In my opinion, Löytty is beware of generalizations and exposes migration literature in Finland and reinterpreted classics from multifarious and complex viewpoints.[16] Due to the criticism he received, Nummi changed the title of his book review, somewhat modified the language, but he has not changed its content significantly. The original title, which cannot be found on the website of Helsingin Sanomat anymore, was this: “The Domestic Literature is Racist, Asserts the Researcher Olli Löytty, Who Feels Deep Shame, but Does Not Prove his Claims at All”.[17] According to the new title, “The Racism in Finnish Society Can Be Seen in Literature, Contends the Researcher Olli Löytty, but the Reader Misses the Text Analyses.[18] The latter statement is again a misinterpretation on Nummi’s part since Löytty does not come to this conclusion only because he writes about the presence of racism in Finnish society to contextualize refugee narratives and stories about forced integration that leads to an identity crisis.


The book questions the classification of national literature by clearly put scientific contemplations and analyses of literary works. In Löytty’s view, the nation-based classification of literature is ungrounded: ‘domestic’ and ‘foreign’ literature cannot be separated completely. Furthermore, the demographical changes in recent decades have made this classification even more problematic; he adds. The study of Hassan Blasim’s works and situation, which plays an important role in several essays, demonstrates that the nation-related notion of literature is not sufficient to categorize and understand some authors and their works. It is not uncommon that when something cannot be placed into familiar categories, it is often ignored, even in the case of highly talented authors and multi-layered works with many influences from many important works of world literature.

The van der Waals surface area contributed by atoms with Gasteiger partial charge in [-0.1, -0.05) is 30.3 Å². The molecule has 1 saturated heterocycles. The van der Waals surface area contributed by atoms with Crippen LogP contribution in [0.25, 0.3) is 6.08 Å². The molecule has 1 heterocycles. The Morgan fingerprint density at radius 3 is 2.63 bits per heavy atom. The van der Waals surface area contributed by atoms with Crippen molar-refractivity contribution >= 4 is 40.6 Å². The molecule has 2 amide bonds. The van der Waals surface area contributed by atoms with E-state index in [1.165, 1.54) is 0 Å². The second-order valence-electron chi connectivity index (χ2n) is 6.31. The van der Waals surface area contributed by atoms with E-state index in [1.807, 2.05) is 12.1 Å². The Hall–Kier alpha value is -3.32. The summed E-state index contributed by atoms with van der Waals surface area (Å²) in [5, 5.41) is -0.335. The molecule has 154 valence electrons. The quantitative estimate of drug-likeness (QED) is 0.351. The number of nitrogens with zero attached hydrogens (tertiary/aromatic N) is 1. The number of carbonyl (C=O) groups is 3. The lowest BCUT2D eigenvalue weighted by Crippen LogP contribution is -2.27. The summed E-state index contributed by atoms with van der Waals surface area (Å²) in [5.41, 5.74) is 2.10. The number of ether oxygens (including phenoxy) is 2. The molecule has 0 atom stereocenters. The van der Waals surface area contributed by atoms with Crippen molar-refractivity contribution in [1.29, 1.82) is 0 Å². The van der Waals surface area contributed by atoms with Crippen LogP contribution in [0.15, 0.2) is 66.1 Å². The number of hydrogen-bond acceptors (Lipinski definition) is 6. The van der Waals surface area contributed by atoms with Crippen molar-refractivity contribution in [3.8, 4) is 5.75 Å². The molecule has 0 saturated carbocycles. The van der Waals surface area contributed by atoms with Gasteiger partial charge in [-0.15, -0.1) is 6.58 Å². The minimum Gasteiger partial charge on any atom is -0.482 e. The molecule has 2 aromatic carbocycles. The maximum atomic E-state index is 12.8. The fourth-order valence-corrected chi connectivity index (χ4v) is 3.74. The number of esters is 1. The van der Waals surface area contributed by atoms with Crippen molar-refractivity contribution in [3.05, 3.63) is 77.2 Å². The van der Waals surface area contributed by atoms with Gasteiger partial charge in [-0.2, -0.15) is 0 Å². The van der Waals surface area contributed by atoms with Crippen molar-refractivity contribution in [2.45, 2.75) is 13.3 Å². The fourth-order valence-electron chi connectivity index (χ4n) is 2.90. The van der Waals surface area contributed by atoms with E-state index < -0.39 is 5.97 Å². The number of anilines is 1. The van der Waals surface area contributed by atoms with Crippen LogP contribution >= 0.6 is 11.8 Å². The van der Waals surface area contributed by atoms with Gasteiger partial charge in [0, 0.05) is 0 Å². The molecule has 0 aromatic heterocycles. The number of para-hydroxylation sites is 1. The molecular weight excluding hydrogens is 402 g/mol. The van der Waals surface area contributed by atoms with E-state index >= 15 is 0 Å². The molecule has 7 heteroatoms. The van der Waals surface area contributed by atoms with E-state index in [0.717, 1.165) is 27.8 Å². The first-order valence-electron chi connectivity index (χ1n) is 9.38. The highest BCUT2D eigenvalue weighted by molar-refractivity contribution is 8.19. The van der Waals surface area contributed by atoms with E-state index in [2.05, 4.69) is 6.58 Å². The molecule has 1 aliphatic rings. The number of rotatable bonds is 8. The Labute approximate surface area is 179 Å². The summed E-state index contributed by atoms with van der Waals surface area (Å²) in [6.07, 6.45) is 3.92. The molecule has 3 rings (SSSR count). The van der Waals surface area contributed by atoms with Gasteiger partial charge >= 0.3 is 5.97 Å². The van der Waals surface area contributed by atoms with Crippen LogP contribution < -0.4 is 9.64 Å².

Löytty highlights several times that from a historical viewpoint ‘nation’ is a relatively young concept, coined in the 19th century. He uses the definition of the political scientist Benedict Anderson who carried out quite extensive research in nationalism studies and considers ‘nation’ as a fictitious political community.[19] However, the idea of the nation has concrete effects and consequences, as it can be seen, for example, in the case of distinguishing national literature. Löytty expresses his awareness of the presence of a national framework in literary research: literature is divided into groups by languages or countries of origin in academic circles. He also mentions the mother tongue and literature classes in primary and secondary schools: the essay collection ends in a playful but thought-provoking vision: a hundred years from now Zainab Al-Hakkarainen (her gender and probable religion demolishes religiously racist stereotypes), a university teacher with a migrant background, gives a lecture at the University of Jyväskylä on the concept of national canon. She researches literature written in Finnish and speaks about mother tongue and literature as a long-gone school subject. Al-Hakkarainen’s course is called Introduction to the Literature of the Finnish peninsula – this is Löytty’s witty term to replace Finnish literature or literature of Finland (the latter is a fixed genitive case structure and the more widespread term of the two). Löytty draws attention to the power of literary scholars, teachers, critics, award committees, bloggers and readers that express their opinions on social media in the forming of the canon, and he acknowledges his own opportunities as a researcher: it is not necessary to hold onto the traditional frameworks and issues of literary studies – he can very well determine the subjects and methods of his own research. Therefore, he approaches literary works written in Finland from a perspective that transcends the national category.